Thursday, March 17, 2011

Jumpstart Your Spring Garden with Transplants!

For all those serious about self-sufficient gardening, planting early and growing late-transplants are necessary. Plants such as green peppers, eggplants, tomatoes, and cabbage are great to start from seed and germinate indoors. Just start them about 2 months before transplanting.

Read on for Carla Emery's advice for starting transplants:

Sunshine: Start your seeds in the house or greenhouse rather than in a cloche or cold frame, because most seeds require much warmer soil to germinate than they need to grow. Inside you can give them ideal conditions in their tender early stages. They don't need much space. You can grow your transplants on a windowsill that's sunny at least part of the day. For more plants, make shelves across your window. Remove anything underneath that could be harmed by dripping water.

Water: You'll want to water the plants every other day or whenever they look dry. Several light waterings beat one big flood, which has a tendency to go right through, leaving the plant still dry.


Milk Cartons?

Mary Ann Shepherd, Del Mar, CA, wrote me, "I use milk cartons as collars to blanch celery, around my new lettuce seedlings to discourage cutworms, and to start all sorts of cuttings (both flowers and vegetables) and seeds. For collars, cut off tops and bottoms. For all else, cut off tops (or open up) and use a tri-cornered beverage opener ('church key') to cut a drain hole on all four sides at the bottom (not in the bottom itself). When I go to transplant I slit the sides and bottom and plant the whole thing - the carton eventually disintegrates and you don't disturb the roots that way. My pine seedlings take about year to germinate and grow to about 4 inches tall, and they have lived happily in milk cartons for up to 2 years before I've transplanted them." Cardboard Boxes.

I sometimes start the plants in "seed flats" (for me, that means a cardboard box with dirt in the bottom) and then transplant to tin cans. If I don't get them out of there pretty fast, the bottoms get too soggy.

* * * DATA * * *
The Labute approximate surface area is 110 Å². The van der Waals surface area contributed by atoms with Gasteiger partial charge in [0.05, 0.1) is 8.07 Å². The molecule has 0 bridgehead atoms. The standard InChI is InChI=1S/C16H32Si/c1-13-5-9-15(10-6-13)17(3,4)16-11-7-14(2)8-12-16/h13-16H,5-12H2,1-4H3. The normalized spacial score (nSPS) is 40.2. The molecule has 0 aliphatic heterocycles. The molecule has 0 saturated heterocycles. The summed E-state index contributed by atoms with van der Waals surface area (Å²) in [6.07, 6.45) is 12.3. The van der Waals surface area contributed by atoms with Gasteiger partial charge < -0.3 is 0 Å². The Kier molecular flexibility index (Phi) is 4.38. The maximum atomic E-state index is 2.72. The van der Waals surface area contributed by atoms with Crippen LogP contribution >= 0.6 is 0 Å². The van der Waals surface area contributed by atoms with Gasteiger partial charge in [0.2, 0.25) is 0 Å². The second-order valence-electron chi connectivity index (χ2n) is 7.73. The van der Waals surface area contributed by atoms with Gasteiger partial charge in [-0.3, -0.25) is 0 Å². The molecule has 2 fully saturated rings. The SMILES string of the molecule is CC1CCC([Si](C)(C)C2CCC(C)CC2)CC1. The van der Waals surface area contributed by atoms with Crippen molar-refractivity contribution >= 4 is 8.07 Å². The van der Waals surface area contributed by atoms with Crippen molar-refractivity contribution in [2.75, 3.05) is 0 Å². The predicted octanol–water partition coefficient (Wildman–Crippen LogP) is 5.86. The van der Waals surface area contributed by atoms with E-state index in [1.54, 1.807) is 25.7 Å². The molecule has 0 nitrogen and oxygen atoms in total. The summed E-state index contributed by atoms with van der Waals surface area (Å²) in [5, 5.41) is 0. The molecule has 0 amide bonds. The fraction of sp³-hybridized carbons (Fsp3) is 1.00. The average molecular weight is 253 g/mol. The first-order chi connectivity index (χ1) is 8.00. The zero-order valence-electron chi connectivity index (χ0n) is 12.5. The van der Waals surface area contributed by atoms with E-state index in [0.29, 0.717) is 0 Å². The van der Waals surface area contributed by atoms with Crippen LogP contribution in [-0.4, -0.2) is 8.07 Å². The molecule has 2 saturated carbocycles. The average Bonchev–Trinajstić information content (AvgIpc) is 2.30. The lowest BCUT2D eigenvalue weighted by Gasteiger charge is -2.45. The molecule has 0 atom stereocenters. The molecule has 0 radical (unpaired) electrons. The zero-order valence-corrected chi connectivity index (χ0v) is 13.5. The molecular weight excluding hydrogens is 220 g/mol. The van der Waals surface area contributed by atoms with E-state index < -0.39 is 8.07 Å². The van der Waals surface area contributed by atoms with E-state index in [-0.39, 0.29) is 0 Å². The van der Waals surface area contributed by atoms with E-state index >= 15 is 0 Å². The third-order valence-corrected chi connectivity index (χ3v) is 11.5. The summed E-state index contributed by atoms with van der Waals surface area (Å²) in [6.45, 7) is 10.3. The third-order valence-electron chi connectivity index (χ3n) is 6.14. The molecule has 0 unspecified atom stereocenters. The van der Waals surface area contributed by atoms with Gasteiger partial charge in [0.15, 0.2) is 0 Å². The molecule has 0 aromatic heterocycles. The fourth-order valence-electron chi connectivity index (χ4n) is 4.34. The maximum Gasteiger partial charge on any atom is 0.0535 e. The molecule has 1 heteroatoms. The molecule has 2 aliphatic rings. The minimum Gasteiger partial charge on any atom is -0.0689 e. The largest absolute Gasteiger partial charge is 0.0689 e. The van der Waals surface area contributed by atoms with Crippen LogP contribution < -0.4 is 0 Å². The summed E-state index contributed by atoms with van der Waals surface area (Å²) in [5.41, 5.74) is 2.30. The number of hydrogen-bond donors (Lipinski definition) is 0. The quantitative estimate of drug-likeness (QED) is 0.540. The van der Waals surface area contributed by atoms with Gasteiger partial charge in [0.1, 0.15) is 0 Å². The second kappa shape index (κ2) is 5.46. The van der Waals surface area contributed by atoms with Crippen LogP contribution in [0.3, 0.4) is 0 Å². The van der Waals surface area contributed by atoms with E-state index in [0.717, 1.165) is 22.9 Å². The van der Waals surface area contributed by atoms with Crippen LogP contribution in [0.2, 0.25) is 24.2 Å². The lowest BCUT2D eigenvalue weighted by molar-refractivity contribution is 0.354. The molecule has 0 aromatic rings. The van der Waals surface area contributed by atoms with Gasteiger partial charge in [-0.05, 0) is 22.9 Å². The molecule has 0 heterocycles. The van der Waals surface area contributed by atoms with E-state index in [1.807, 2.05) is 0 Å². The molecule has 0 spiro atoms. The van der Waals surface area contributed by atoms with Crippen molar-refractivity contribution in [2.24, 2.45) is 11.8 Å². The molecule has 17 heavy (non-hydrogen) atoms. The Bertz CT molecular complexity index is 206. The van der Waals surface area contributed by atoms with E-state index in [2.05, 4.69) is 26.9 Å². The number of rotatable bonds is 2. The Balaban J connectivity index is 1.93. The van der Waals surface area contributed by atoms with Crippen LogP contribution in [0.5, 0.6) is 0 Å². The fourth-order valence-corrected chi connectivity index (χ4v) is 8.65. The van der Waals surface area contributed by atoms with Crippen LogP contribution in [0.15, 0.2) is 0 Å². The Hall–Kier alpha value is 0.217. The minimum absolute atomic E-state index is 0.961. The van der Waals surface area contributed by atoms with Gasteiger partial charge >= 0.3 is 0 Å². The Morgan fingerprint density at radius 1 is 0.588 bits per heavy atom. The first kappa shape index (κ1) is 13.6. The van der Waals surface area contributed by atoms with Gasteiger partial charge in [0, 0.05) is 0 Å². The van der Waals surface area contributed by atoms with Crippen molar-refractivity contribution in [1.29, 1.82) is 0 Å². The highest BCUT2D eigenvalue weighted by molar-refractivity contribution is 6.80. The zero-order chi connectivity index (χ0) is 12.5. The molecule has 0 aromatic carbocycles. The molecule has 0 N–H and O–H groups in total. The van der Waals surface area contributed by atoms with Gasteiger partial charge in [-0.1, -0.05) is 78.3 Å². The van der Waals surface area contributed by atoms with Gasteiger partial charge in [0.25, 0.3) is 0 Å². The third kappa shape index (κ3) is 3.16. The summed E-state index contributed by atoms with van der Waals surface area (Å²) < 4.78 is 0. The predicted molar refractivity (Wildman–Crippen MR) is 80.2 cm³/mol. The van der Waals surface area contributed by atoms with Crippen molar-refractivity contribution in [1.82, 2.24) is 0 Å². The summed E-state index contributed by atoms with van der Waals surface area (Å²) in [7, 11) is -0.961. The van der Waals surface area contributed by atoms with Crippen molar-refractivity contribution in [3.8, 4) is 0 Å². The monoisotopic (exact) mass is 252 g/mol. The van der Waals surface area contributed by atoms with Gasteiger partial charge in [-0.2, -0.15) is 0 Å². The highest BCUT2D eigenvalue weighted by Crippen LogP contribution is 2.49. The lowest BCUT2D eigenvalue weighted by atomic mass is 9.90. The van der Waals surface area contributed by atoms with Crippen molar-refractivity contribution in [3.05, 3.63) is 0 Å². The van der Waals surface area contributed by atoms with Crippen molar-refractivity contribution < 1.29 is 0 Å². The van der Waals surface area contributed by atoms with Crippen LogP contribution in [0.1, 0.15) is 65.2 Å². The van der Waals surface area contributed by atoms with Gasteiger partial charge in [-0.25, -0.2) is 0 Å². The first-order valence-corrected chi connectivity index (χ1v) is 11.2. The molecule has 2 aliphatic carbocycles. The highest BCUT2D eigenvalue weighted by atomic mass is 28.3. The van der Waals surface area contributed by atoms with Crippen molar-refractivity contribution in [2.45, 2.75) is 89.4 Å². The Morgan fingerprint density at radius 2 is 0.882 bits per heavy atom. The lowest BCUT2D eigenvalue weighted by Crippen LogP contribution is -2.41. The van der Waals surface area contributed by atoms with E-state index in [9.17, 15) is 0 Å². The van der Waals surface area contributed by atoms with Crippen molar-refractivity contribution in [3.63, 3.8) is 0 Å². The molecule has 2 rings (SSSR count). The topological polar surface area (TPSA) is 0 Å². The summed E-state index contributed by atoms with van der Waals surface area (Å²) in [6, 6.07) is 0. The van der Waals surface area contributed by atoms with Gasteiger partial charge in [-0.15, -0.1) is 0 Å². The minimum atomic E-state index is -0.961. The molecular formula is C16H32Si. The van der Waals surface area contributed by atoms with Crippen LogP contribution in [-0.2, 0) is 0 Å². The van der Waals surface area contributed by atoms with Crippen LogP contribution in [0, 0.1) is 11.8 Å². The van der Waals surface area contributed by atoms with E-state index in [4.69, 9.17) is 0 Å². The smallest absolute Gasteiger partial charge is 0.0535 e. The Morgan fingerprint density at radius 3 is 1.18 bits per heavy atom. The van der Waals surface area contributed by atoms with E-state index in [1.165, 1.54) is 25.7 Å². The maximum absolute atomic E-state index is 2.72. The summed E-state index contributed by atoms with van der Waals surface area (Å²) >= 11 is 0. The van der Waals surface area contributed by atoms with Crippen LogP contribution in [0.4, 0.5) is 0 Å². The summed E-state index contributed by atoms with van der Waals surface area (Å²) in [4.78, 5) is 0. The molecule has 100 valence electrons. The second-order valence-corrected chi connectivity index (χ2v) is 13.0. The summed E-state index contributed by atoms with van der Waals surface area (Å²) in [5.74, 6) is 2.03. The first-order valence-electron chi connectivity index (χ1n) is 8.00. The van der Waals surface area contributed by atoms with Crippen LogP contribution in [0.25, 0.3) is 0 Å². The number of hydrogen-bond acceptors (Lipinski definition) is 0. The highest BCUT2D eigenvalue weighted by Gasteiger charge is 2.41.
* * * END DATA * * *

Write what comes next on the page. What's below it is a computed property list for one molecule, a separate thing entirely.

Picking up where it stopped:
Cans of any size are good. I like those big tins that canned hams come in, and gallon tins are great. You have to punch small holes in the bottom. Big containers of dirt are better than small ones. I use 1 plant to 1 soup can or peat pot once they are started in the seed flats, or about 6 to a ham can.

Peat Pots.

Plants in peat pots dry out fast and have to be watered every day. Set them out, pot and all, or you'll be breaking off roots that have grown right into the pot side. Tear off the part of the rim that's above ground to prevent it from acting as a wick and causing the plant to lose water. Other than that, and the fact you have to pay for them, peat pots are great. NOTE: Be sure to label each flat with the variety of plant in it.

When to Transplant? The best time to set transplants out is the beginning of a cloudy, rainy spell. Cabbage sets are hardy and can go out in the garden when you plant your green onions. But in my garden, if I plant too early I risk losing my plants to cutworms. A little later is perfect. Tomato sets can go to the garden when you're positive the frosts and near-frosts are over. Green pepper and eggplant sets should wait till the nights are not cold at all. Because plants I set out too early may be wiped out by cutworms or cold, I first set out a sampling and then wait a few days to see what happens.

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